The haggard pub owner traipsed down to the ballpark, as had been his wont, and brought his sidekick with him, as he’d done several times before.
Only this time, the sidekick wasn’t allowed in.
It was the World Series, and seats were at a premium.
Besides, the sidekick was a billy goat, so a line had to be drawn somewhere.
The pub owner, Billy Sianis, was outraged.
“Them Cubs, they aren’t gonna win no more,” Sianis was said to have muttered in his disgust as he trudged away with goat in tow.
This was in 1945 as the Cubs were playing the Tigers in the World Series. The words of Sianis might have been apocryphal, but it has been confirmed that Sianis and his goat were asked to leave Wrigley Field that day.
The newspaper people jumped on Sianis’ supposed words of fury, and turned them into a “curse.”
Chicago-based syndicated columnist Mike Royko was one of the biggest instigators of this malarkey.
That the Cubs haven’t been to a World Series since ’45 is proof, the conspiracy whacks say, of Sianis’ curse still in effect.
Fast forward from ’45 to 1958.
The alcoholic, carousing quarterback leaves town after being abruptly traded, just one season removed from a championship year.
In his shock and anger, the QB shakes his fist and yells at team management that they won’t win for 50 years.
The Curse of Bobby Layne, allegedly.
If common folks had the ability to “curse” people, or teams, or companies, can you imagine the chaos in this country?
CEOs would be dropping dead like flies. Big box retailers would have moths eating all their clothing and cockroaches infesting all of their food. The guy who cut you off in traffic would turn into a donkey at your command.
Sianis and his goat are denied entry into Wrigley Field during the 1945 World Series, according to the Chicago Tribune’s description of this photo
There are no curses.
Bad luck? Sure.
The Lions are 51 years removed from Layne’s “curse”, which has never been properly confirmed, by the way. Not that it matters that we adhere to the facts. That’s no fun for the conspiracy whacks!
The Lions aren’t cursed, unless it’s been by poor decision making and bad hires and miserly approaches to the business—all of which has dogged the franchise in various stages since Layne left.
The question was put to me by my partner, Big Al, on Monday night’s episode of “The Knee Jerks” on Blog Talk Radio.
The Lions have been running into some injuries during training camp, which is less than two weeks old. Even the superstar receiver Calvin Johnson found his hand in a cast briefly, due to a jammed thumb.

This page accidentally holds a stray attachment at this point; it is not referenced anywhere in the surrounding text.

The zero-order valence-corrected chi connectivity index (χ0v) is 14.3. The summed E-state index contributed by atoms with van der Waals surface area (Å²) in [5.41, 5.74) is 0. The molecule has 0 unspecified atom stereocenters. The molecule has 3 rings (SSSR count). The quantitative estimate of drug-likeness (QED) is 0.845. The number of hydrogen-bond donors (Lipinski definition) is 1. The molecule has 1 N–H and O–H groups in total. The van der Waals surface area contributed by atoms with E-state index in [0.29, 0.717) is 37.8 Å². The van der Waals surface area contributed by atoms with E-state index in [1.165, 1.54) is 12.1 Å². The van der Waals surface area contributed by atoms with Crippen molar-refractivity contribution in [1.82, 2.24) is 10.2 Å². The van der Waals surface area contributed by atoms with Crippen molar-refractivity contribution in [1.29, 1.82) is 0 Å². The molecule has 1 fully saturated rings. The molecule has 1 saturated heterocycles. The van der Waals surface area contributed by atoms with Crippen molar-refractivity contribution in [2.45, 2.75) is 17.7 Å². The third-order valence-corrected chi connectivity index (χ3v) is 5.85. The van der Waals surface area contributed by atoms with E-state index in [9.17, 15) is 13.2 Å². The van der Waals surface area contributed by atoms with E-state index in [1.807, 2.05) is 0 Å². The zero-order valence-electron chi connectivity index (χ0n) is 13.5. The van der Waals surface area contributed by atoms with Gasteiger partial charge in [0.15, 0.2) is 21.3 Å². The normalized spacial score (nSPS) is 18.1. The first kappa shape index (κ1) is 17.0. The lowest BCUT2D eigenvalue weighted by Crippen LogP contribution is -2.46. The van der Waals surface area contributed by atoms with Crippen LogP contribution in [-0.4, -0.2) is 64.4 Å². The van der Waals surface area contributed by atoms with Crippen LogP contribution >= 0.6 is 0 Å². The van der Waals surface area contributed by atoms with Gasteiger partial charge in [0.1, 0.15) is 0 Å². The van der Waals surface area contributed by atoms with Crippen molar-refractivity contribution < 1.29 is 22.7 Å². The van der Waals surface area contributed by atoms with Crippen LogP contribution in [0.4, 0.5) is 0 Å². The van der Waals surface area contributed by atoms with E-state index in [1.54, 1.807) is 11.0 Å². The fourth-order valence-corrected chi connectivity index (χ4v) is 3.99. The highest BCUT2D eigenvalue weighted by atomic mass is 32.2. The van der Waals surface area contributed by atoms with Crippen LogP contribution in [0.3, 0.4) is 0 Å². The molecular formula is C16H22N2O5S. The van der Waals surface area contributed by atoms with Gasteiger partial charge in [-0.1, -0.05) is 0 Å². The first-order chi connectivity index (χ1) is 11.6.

Al wanted to know: Are the Lions snakebit?
No more than any other NFL team, all of which are navigating through player injuries of various types right now.
It’s called training camp. Guys pull up lame. Some joints get tweaked. Thumbs get jammed.
Or defensive ends pop their Achilles tendon, as the Lions’ Jared DeVries did, now lost for the season.
Depth is key to any successful team. The Lions don’t have much of it right now, but they’ll still have to answer the bell on September 13 when they tee the footballs up for real.
If one man, Bobby Layne, was able to plunder the Lions for five decades because of some angry words he may or may not have said, then that’s a world I’d be petrified to live in.
The Lions have done themselves in, thank you. They haven’t needed much help from the outside, or from the netherworld.
There were no mysterious forces at work when Joe Schmidt resigned in a huff as coach in 1973, fed up with GM Russ Thomas’ meddling. No one held a gun to the Lions’ heads when they plucked Darryl Rogers from Arizona State University to coach them in 1985.
You think the Lions were “cursed” when Barry Sanders dropped into their laps in 1989, after the Packers took leave of their senses and drafted tackle Tony Mandarich instead?
Hmmm…the conspiracy and curse whacks never talk about that, I notice.
Did Layne come into Wayne Fontes’ dream one night and tell him to draft Andre Ware in 1990?
The Lions’ bonus baby QB of today, Matthew Stafford, has been blessed, they say, with coming from the same Texas town and high school as Layne and fellow Hall of Fame Lion Doak Walker.
Stafford graduating from Layne’s high school has been more fodder for the conspiracy and curse whacks.
But now it’s a reverse curse.
Stafford must surely be “the one”, because he went to the same high school as the great Bobby Layne!
If it wasn’t so funny, it’d be sort of pathetic. That’s how desperate Lions fans have become.
If Matthew Stafford is “the one”—and he just may be—it’ll be because the kid is something special. He’s making lifelong football people stumble over themselves with effusive praise. The media are having a love-in with him.
But Stafford could come from Timbuktu, for what it’s worth. That he hails from Layne’s school is nothing more than a wonderful coincidence.
And a delectable piece of bubble gum for the media people to chew on, long after the flavor has vanished.
I’ve been to the Billy Goat Tavern, by the way—Sianis’ pub in downtown Chicago, which was also immortalized by the zany, original cast of “Saturday Night Live”, who made fun of the staff’s “cheeseburger, cheeseburger” shtick.
They really do say that at the Billy Goat. It’s funny.
The walls are adorned with blown-up photos of legendary Chicago newspaper men from over the years, as the tavern is across the street from the Chicago Tribune building.
No doubt many of the men whose images stare at the patrons of the Billy Goat Tavern were willing participants in the propagation of the “billy goat curse” legend.
And the folks bought it—hook, line, and sinker.
The power of the press, people!